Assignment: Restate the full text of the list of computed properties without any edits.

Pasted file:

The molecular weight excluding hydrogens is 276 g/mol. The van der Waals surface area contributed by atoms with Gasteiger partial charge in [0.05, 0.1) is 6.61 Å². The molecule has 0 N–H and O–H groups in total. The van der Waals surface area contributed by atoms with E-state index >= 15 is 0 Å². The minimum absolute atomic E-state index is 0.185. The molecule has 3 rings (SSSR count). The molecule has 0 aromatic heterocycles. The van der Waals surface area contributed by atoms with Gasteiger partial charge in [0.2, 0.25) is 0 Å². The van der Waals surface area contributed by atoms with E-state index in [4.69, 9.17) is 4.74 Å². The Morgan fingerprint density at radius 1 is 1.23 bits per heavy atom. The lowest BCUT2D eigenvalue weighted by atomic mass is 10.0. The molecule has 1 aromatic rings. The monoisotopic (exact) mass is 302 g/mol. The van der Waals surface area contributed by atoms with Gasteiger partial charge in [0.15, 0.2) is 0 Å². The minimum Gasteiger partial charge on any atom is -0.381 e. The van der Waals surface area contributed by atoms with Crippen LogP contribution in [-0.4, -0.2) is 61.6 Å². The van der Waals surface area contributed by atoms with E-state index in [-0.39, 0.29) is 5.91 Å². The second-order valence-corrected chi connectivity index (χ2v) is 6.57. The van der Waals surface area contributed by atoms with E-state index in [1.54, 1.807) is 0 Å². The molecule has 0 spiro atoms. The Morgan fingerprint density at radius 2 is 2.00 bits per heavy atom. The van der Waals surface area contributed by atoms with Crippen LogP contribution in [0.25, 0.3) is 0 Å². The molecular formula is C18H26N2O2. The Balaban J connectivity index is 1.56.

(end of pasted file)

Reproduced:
The molecular weight excluding hydrogens is 276 g/mol. The van der Waals surface area contributed by atoms with Gasteiger partial charge in [0.05, 0.1) is 6.61 Å². The molecule has 0 N–H and O–H groups in total. The van der Waals surface area contributed by atoms with E-state index >= 15 is 0 Å². The minimum absolute atomic E-state index is 0.185. The molecule has 3 rings (SSSR count). The molecule has 0 aromatic heterocycles. The van der Waals surface area contributed by atoms with Gasteiger partial charge in [0.2, 0.25) is 0 Å². The van der Waals surface area contributed by atoms with E-state index in [4.69, 9.17) is 4.74 Å². The Morgan fingerprint density at radius 1 is 1.23 bits per heavy atom. The lowest BCUT2D eigenvalue weighted by atomic mass is 10.0. The molecule has 1 aromatic rings. The monoisotopic (exact) mass is 302 g/mol. The van der Waals surface area contributed by atoms with Gasteiger partial charge in [0.15, 0.2) is 0 Å². The minimum Gasteiger partial charge on any atom is -0.381 e. The van der Waals surface area contributed by atoms with Crippen LogP contribution in [-0.4, -0.2) is 61.6 Å². The van der Waals surface area contributed by atoms with E-state index in [-0.39, 0.29) is 5.91 Å². The second-order valence-corrected chi connectivity index (χ2v) is 6.57. The van der Waals surface area contributed by atoms with E-state index in [1.54, 1.807) is 0 Å². The molecule has 0 spiro atoms. The Morgan fingerprint density at radius 2 is 2.00 bits per heavy atom. The van der Waals surface area contributed by atoms with Crippen LogP contribution in [0.25, 0.3) is 0 Å². The molecular formula is C18H26N2O2. The Balaban J connectivity index is 1.56.